Five key tips for jigging for bluefin tuna

JIGGING FOR BLUEFIN TUNA has been the most effective tactic for catching these big fish in recent years. Among the most key factors for success in jigging up a bluefin are working the specific depth the fish are in, using the right-size jig to their current forage, putting in lots of time with your jig in the water and using a heavy, abrasion-resistant leader to ensure getting the BFT to the boat. This 277 pounder ate a 320-gram Nomad Buffalo jig.


  1. Depth is critical

The captain slows the engines and starts a slow circle. He comes over the loud speaker and advises he’s metering fish at 40 fathoms. He says they are big ones, “Use your heavy gear.” Everybody drops down. One guy’s jig stops. He turns the handle and he’s solid.  Immediately, another angler is bit. And another. Three fish going. Some guys are still dropping and don’t get bit. Have you solved the riddle?

The captain said he was metering fish at 40 fathoms, 240 feet. Three guys got bit when their jigs were fluttering in front of the fish at 40 fathoms. The guys who didn’t get bit and kept dropping were quickly well below the fish. Fluttering your jig at 500 feet is useless if the fish are suspended at 240 feet. I mark my line at 100-foot intervals to 400 feet.  If the captain is metering fish at 30 fathoms, or 180 feet, I’ll drop to my 200-foot mark and wind up 20 cranks and drop again. You are normally hit on the drop. Most guys mark their line with a sharpie, but I use rubber bands so I can feel them going through my fingers and guides.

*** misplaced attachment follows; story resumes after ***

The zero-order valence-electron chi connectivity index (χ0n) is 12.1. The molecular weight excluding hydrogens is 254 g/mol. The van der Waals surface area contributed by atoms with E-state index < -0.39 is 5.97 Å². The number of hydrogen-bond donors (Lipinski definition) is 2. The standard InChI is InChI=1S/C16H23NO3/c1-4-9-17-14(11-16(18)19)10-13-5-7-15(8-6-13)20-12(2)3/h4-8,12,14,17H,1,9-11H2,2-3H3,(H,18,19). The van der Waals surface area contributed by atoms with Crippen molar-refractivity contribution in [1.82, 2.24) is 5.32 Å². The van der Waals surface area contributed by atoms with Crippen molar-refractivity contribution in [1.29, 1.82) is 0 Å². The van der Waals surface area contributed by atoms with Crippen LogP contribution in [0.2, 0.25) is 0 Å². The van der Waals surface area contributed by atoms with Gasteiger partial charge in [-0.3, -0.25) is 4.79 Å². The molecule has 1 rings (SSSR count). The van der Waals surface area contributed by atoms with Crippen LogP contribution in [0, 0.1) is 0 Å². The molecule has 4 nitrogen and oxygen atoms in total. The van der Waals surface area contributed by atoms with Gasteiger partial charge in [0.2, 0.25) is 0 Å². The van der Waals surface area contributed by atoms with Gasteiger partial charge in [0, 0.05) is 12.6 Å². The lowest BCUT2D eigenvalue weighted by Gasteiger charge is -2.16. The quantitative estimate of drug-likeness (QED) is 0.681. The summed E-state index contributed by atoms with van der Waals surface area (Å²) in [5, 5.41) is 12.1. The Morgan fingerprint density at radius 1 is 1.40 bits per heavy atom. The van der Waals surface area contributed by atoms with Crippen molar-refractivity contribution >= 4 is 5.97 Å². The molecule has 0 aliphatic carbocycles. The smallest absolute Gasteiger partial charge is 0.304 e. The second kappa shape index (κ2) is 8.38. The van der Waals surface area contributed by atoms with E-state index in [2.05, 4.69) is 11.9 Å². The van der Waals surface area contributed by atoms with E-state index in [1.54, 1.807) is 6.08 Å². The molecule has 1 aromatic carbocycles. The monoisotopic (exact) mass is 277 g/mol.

The perfect scenario is no wind and little current and there is no or little scope in your line so when you reach your 300-foot mark you know you are at 300 feet. It’s much trickier with wind and current and scope.

  1. Size matters

Size matters for all sorts of reasons. The tuna may be preying on small forage fish and show no interest in a giant jig, or vice versa. If there is any wind or current, you’ll need a heavier jig to get you down to the sonar marks quickly and minimize scope. So have a variety of jigs of different weights and sizes so you can deploy the best one in the conditions you are fishing. Ask your crew member to help pick the best jig from your box. I’ve been very successful with the Nomad Buffalo and Streaker jigs, their names for their Flat-Fall and knife-style jigs. And, I carry all weights from 80 grams to 500 grams to optimize the conditions I’m fishing. You can lose jigs to chew-offs, saw-offs, sharks, sea lions and tangles, so be sure to have several of each weight. At night and at 30 fathoms, light and color are absent from the jigs and I believe color doesn’t matter, but other really good anglers and friends vehemently disagree

  1. Do glow-in-the-dark jigs work?